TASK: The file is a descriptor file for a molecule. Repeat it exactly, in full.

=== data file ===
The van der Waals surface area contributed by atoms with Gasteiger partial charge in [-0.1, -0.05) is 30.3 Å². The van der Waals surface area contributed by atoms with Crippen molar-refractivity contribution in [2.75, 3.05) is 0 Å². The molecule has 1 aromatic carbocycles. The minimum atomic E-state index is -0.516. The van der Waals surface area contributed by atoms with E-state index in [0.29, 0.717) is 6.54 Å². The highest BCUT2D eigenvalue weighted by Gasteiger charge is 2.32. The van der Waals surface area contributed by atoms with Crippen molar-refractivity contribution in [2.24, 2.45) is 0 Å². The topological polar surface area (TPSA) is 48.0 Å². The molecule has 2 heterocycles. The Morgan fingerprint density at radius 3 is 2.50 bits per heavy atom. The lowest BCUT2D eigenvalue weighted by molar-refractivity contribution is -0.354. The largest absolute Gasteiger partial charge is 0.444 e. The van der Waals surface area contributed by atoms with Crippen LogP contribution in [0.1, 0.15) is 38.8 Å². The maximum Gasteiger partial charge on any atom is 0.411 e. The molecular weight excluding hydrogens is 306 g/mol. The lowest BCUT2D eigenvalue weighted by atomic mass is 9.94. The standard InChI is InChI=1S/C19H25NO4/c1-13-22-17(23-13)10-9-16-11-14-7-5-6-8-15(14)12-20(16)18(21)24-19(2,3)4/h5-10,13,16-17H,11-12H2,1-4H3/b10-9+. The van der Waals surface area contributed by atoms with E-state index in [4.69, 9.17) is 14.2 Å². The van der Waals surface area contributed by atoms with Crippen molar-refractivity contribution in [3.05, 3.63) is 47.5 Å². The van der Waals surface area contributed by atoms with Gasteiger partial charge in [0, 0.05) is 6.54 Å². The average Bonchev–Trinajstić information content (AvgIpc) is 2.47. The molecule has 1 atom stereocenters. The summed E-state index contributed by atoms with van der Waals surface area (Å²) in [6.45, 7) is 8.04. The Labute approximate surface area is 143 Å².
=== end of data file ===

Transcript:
The van der Waals surface area contributed by atoms with Gasteiger partial charge in [-0.1, -0.05) is 30.3 Å². The van der Waals surface area contributed by atoms with Crippen molar-refractivity contribution in [2.75, 3.05) is 0 Å². The molecule has 1 aromatic carbocycles. The minimum atomic E-state index is -0.516. The van der Waals surface area contributed by atoms with E-state index in [0.29, 0.717) is 6.54 Å². The highest BCUT2D eigenvalue weighted by Gasteiger charge is 2.32. The van der Waals surface area contributed by atoms with Crippen molar-refractivity contribution in [2.24, 2.45) is 0 Å². The topological polar surface area (TPSA) is 48.0 Å². The molecule has 2 heterocycles. The Morgan fingerprint density at radius 3 is 2.50 bits per heavy atom. The lowest BCUT2D eigenvalue weighted by molar-refractivity contribution is -0.354. The largest absolute Gasteiger partial charge is 0.444 e. The van der Waals surface area contributed by atoms with Crippen LogP contribution in [0.1, 0.15) is 38.8 Å². The maximum Gasteiger partial charge on any atom is 0.411 e. The molecular weight excluding hydrogens is 306 g/mol. The lowest BCUT2D eigenvalue weighted by atomic mass is 9.94. The standard InChI is InChI=1S/C19H25NO4/c1-13-22-17(23-13)10-9-16-11-14-7-5-6-8-15(14)12-20(16)18(21)24-19(2,3)4/h5-10,13,16-17H,11-12H2,1-4H3/b10-9+. The van der Waals surface area contributed by atoms with E-state index in [4.69, 9.17) is 14.2 Å². The van der Waals surface area contributed by atoms with Crippen molar-refractivity contribution in [3.05, 3.63) is 47.5 Å². The van der Waals surface area contributed by atoms with Gasteiger partial charge in [0, 0.05) is 6.54 Å². The average Bonchev–Trinajstić information content (AvgIpc) is 2.47. The molecule has 1 atom stereocenters. The summed E-state index contributed by atoms with van der Waals surface area (Å²) in [6.45, 7) is 8.04. The Labute approximate surface area is 143 Å².